You’re the entrepreneurial type, let’s say, ambitious but a little unsure of yourself. What field is ripe for your energy and enthusiasm?

Have you considered pharmaceuticals? You could do worse.

It’s a ¥9.3 trillion-a-year market in Japan. The Japanese have a long history as eager consumers of medicine. It goes back to ancient times, when kampō (Chinese medicine) boasted not only curative powers but the cachet of an admired civilization. Today of course it’s “Western” medicine, with perhaps something of the same cachet.

Why suffer needlessly? For every complaint there’s a cure — isn’t there? Certainly for every complaint there’s a physician willing to prescribe a cure. And if a physician prescribes it, it must be beneficial — mustn’t it?

Depression. These are depressing times. A long-stagnant economy has thwarted many a budding career. Personal finances are stripped to the bone, social life is thin, marriage and children are out of reach for many. That’s on the merely personal level. Regionally, Japan feels increasingly isolated among unfriendly neighbors. Globally, the threats and uncertainties posed by geopolitics and climate change seem to mock national, international, corporate and human efforts to check them.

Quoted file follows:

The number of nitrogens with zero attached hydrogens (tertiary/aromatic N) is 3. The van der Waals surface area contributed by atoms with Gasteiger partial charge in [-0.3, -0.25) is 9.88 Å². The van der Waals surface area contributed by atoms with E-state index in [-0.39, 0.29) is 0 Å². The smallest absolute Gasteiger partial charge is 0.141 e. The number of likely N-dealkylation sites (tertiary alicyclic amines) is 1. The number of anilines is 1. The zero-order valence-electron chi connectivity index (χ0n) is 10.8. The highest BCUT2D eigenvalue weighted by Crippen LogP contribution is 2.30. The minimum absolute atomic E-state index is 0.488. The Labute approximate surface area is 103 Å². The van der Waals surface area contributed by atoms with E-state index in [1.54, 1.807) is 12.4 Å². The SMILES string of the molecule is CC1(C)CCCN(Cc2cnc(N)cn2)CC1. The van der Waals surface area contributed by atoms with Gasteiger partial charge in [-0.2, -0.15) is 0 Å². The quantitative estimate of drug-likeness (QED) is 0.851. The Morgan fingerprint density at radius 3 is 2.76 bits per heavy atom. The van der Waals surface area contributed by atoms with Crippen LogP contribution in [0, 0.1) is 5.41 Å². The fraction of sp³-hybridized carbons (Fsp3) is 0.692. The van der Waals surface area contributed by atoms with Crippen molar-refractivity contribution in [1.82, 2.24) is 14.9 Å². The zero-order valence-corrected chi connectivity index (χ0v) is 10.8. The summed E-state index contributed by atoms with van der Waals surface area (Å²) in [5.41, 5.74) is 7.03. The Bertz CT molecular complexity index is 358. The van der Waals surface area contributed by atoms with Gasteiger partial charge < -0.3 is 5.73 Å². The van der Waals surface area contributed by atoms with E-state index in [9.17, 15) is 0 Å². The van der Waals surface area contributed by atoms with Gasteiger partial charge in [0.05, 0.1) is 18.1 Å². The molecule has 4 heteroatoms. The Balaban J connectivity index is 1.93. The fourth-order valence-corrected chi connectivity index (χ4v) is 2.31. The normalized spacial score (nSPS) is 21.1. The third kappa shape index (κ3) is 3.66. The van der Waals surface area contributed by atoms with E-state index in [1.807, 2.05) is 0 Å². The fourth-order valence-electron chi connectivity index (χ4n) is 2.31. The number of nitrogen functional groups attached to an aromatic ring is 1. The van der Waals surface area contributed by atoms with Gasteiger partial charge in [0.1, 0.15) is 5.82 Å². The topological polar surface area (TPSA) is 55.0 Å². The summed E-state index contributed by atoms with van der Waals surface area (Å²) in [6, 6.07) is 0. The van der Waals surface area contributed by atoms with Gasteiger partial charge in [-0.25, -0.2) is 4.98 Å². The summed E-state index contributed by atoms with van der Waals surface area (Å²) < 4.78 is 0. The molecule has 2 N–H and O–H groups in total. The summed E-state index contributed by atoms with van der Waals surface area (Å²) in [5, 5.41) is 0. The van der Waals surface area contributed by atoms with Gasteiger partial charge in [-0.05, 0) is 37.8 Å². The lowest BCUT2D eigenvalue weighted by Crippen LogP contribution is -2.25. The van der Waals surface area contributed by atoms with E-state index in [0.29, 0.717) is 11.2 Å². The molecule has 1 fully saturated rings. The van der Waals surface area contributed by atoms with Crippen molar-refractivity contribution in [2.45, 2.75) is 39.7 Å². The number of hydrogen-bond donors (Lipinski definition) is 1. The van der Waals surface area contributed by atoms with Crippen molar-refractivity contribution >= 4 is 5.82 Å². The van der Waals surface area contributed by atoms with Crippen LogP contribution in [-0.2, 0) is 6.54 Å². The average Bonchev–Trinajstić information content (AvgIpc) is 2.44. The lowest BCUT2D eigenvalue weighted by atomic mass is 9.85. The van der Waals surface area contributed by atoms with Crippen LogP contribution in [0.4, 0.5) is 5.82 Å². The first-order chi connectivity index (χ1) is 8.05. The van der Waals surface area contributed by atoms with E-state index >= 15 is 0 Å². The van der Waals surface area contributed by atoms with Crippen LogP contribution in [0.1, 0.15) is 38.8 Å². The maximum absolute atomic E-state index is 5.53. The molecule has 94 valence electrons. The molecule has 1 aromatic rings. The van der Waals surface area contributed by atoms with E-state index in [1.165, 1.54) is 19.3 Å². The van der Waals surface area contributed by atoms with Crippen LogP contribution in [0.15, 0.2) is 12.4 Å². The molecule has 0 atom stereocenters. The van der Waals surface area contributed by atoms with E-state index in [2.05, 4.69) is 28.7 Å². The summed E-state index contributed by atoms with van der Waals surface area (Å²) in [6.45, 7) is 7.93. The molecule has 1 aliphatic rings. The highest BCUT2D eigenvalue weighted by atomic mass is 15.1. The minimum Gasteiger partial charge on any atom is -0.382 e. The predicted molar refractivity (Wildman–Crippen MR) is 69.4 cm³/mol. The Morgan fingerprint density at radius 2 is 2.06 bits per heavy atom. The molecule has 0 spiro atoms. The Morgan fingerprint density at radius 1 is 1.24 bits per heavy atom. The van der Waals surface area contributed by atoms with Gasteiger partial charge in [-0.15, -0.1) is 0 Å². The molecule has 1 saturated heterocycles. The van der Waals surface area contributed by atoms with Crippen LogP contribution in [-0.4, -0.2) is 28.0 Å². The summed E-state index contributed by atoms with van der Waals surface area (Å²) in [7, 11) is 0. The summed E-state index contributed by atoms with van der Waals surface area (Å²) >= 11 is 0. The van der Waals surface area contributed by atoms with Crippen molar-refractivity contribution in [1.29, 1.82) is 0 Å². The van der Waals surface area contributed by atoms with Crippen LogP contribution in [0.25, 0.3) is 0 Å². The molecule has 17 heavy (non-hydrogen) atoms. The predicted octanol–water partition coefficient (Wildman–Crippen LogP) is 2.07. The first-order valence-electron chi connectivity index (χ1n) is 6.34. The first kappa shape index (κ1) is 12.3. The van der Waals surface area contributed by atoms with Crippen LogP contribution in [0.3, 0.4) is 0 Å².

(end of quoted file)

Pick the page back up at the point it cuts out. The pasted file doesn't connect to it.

So how surprised should we be if clinical depression seems rampant? In 1996, says Shukan Gendai magazine, Japan had 430,000 reported cases; in 2002, 711,000; in 2008, a peak year, 1.04 million; in 2011, 958,00. The conventional wisdom is that reported cases are a bare fraction of unreported ones, and grossly understate the scope of the problem.

Or maybe they overstate it? Are depressed people ill, or simply unhappy? Where is the fine line between pathological unhappiness and what we might call healthy unhappiness — a rational, natural, possibly creative response to unhappy surroundings, circumstances, or the world at large, with its wealth of evidence that humans were not meant for unalloyed happiness?

Depression is relatively new in Japan — not unhappiness, of course, but the perception of unhappiness as a curable illness. The question Shukan Gendai poses is this: Does that represent a change for the better, or a change manipulated by the profit motive of the massive global industry known colloquially, and none too affectionately, as “big pharma”?

“Pharma” is very big indeed. It has reach and it has clout. The Japanese public got a sense of that earlier this year when the health ministry filed criminal charges against Novartis Pharma KK, the Japanese subsidiary of Swiss pharmaceutical giant Novartis, alleging company tampering with research data.

On a more quotidian level, Shukan Gendai quotes an unnamed psychiatrist describing a typical sales pitch by manufacturers of antidepressant drugs. On the front lines are flirtatious young women who visit psychiatric clinics and seductively invite psychiatrists to conferences at which the results of clinical drug tests are to be announced. Transportation: paid. First-class hotel bills: paid. Would the doctor be so kind as to grace our conference with a little speech? That would be so nice! Our gratitude would take the form of ¥100,000, or thereabouts. And if the doctor is seeking publicity or a professorship or a research grant, the firm is not disinclined to help those whose help it has received.